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Federal Document Clearing House Congressional Testimony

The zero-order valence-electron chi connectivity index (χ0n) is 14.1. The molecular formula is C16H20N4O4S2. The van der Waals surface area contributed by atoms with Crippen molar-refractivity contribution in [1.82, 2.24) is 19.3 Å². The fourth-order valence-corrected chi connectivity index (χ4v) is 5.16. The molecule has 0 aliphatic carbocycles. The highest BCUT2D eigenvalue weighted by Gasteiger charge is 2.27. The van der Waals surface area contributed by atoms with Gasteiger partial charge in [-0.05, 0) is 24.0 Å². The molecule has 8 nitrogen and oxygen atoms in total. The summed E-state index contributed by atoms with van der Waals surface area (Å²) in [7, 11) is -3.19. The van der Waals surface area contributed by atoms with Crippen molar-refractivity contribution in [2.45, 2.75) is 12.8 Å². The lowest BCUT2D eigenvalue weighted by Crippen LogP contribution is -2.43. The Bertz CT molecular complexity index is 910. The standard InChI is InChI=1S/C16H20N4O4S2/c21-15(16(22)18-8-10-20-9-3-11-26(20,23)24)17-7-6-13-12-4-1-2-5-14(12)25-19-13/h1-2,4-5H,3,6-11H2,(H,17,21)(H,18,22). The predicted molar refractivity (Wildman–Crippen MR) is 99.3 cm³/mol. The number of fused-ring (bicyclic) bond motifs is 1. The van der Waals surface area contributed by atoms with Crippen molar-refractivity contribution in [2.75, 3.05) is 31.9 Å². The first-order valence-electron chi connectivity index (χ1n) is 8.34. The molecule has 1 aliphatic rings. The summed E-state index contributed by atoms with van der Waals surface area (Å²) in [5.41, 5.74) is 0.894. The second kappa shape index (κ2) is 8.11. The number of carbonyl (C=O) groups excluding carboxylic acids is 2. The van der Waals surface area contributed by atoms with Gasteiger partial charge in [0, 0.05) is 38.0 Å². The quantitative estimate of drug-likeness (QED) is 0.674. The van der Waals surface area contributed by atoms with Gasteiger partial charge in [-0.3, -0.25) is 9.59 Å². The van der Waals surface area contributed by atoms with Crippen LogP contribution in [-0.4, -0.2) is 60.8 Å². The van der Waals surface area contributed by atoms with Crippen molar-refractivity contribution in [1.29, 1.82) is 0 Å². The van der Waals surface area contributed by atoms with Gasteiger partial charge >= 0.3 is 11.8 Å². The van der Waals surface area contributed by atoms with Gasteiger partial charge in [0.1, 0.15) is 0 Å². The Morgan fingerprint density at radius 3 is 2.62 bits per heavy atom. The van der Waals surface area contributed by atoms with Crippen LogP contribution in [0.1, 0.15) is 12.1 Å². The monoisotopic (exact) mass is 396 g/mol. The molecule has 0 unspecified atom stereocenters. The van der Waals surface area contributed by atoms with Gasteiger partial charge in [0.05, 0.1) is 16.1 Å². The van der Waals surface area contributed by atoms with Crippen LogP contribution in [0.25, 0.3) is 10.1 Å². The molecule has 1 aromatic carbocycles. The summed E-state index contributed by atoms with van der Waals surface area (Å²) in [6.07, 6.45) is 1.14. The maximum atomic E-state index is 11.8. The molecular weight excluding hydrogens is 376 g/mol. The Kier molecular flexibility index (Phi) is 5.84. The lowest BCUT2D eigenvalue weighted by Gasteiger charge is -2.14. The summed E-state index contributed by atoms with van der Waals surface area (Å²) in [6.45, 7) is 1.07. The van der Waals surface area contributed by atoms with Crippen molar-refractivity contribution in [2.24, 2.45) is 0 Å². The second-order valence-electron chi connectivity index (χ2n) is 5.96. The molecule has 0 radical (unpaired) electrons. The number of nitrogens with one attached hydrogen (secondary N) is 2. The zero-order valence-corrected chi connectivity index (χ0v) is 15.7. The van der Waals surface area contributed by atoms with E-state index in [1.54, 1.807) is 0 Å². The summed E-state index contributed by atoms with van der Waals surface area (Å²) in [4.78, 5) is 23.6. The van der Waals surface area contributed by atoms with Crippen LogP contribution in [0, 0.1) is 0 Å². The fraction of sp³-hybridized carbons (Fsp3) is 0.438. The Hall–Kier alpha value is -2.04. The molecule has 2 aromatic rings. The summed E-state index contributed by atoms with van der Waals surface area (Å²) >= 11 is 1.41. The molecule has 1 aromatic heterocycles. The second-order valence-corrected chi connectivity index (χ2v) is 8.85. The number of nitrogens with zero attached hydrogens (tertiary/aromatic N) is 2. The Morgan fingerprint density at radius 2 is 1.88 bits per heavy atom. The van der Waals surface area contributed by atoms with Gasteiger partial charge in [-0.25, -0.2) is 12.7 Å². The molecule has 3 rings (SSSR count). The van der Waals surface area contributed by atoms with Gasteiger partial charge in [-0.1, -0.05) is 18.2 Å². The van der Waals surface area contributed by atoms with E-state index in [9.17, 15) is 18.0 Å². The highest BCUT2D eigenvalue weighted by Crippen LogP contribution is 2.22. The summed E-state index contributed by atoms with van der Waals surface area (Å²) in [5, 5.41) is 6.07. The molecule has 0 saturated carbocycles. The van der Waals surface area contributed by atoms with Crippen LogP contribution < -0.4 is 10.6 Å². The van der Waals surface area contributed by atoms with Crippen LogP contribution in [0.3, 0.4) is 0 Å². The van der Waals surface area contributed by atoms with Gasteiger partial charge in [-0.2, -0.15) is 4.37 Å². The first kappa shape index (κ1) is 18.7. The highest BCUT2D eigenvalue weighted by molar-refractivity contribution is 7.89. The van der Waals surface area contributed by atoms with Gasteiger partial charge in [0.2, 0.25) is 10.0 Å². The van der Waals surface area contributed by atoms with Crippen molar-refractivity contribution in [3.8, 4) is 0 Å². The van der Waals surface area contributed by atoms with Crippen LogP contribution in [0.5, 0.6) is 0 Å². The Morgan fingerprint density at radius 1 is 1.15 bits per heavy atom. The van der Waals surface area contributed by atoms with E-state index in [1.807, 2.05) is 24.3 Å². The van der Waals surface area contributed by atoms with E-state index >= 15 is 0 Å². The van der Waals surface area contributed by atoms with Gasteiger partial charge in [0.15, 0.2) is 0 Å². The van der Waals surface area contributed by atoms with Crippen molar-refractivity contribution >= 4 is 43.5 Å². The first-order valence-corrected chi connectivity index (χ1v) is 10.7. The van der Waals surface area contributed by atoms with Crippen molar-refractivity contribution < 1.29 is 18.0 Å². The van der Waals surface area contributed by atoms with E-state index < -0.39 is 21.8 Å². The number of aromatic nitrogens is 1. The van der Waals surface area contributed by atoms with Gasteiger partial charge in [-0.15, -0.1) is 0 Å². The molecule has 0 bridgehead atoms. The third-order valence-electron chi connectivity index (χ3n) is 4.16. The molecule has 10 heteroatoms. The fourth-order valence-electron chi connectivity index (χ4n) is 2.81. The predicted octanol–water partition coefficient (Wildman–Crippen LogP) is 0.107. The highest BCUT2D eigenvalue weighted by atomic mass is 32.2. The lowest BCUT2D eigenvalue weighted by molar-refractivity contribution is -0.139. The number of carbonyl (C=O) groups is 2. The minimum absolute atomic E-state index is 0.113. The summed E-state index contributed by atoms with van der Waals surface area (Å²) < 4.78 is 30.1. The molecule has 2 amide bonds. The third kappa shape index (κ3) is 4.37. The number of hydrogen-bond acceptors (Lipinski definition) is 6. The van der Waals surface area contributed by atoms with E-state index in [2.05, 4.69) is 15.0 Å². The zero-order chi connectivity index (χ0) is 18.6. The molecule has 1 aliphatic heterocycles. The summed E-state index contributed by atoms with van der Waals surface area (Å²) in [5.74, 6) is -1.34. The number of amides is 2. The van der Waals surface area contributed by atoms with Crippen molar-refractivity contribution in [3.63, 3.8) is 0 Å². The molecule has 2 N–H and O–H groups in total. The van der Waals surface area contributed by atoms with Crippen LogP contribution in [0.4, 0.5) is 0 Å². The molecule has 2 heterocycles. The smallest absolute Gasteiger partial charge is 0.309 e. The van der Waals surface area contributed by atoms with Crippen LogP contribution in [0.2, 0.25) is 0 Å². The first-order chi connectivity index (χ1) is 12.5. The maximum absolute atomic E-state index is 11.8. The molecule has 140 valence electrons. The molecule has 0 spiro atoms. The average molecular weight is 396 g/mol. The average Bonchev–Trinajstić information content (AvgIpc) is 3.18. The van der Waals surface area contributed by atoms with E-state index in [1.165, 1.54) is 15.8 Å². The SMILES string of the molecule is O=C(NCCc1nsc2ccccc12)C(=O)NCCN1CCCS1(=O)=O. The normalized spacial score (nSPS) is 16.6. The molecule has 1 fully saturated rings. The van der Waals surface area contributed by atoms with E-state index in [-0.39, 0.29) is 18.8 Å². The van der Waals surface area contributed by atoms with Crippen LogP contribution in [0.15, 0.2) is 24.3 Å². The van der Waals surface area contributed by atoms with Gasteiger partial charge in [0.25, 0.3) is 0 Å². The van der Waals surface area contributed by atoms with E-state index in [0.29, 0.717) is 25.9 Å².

July 26, 2000, Wednesday